ETFs to drive passive’s market share in Europe to 25% by 2025, finds Moody’s

Nov 19th, 2018 | By | Category: ETF and Index News

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Passive funds will account for around a quarter of the fund industry’s total assets under management in Europe by 2025, driven by strong demand for ETFs from institutional and retail investors. That’s the finding of Moody’s which investigated the potential growth path of the passive funds industry in Europe.

Marina Cremonese, Vice President and Senior Analyst at Moody's.

Marina Cremonese, Vice President and Senior Analyst at Moody’s.

Marina Cremonese, Vice President and Senior Analyst at Moody’s, commented, “ETFs will become a core part of institutional investor portfolios in the next five to ten years due to their flexibility, liquidity and competitive cost.

“Institutional investors can use them for tactical adjustments, as a hedging and diversification tool, and increasingly as a component of a broader investment solution.”

In its base-case scenario, Moody’s expects the wider passive fund sector, including tracker funds, to grow to 22% of total AUM by 2025, up from 14% at year end-2017. The firm’s fast-case scenario sees passive’s market share reaching 27% by the same time.

In the base-case and fast-case scenarios, ETFs’ share of total fund AUM would rise to approximately 11% and 14% respectively, up from 6.2% at the end of 2017. This would help close the gap with the US where ETFs’ share of total AUM stood at around 18% as of the end of last year.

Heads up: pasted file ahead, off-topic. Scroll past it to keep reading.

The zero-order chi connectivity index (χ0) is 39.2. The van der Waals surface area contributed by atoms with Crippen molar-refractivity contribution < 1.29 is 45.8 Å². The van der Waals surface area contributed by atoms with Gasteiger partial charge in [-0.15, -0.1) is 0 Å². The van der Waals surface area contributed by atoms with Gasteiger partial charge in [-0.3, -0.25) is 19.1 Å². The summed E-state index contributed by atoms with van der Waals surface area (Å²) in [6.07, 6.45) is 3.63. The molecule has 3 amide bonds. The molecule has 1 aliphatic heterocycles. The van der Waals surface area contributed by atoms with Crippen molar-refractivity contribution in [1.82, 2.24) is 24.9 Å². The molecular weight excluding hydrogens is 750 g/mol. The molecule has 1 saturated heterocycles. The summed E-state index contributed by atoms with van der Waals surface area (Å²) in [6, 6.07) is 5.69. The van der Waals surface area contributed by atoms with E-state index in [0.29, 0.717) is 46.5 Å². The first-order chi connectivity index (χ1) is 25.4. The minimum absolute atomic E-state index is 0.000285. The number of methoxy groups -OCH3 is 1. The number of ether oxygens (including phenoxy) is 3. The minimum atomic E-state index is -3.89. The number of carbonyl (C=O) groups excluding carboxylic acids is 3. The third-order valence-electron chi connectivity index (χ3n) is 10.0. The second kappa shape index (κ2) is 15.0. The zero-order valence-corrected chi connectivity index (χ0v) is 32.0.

Moody’s predicts that asset managers with strong passive capabilities are likely to continue growing their market share. It specifically points to Europe’s largest ETF providers – BlackRock, DWS, and Lyxor – as prime candidates to benefit from this growth phase.

Moody’s further predicts a key driver in the future growth of passive’s market share will be greater usage of ETFs by retail investors – a trend that has thus far been much weaker in Europe than in the US. It notes that one of the main reasons for this difference between regions is that European banks, which have dominated fund distribution, have prioritized their own relatively costly products.

This gap in adoption rates is likely to close, however, says Moody’s, driven by the growth of defined contribution pensions in Europe and new regulations such as MIFID II.

MIFID II, which took effect in January 2018, provides better visibility over active fund fees, and has banned funds from paying commission to financial advisors. Moody’s notes this will likely push retail investors towards cheaper passive funds, including ETFs, just as these become more widely available through investment platforms and robo-advisors.

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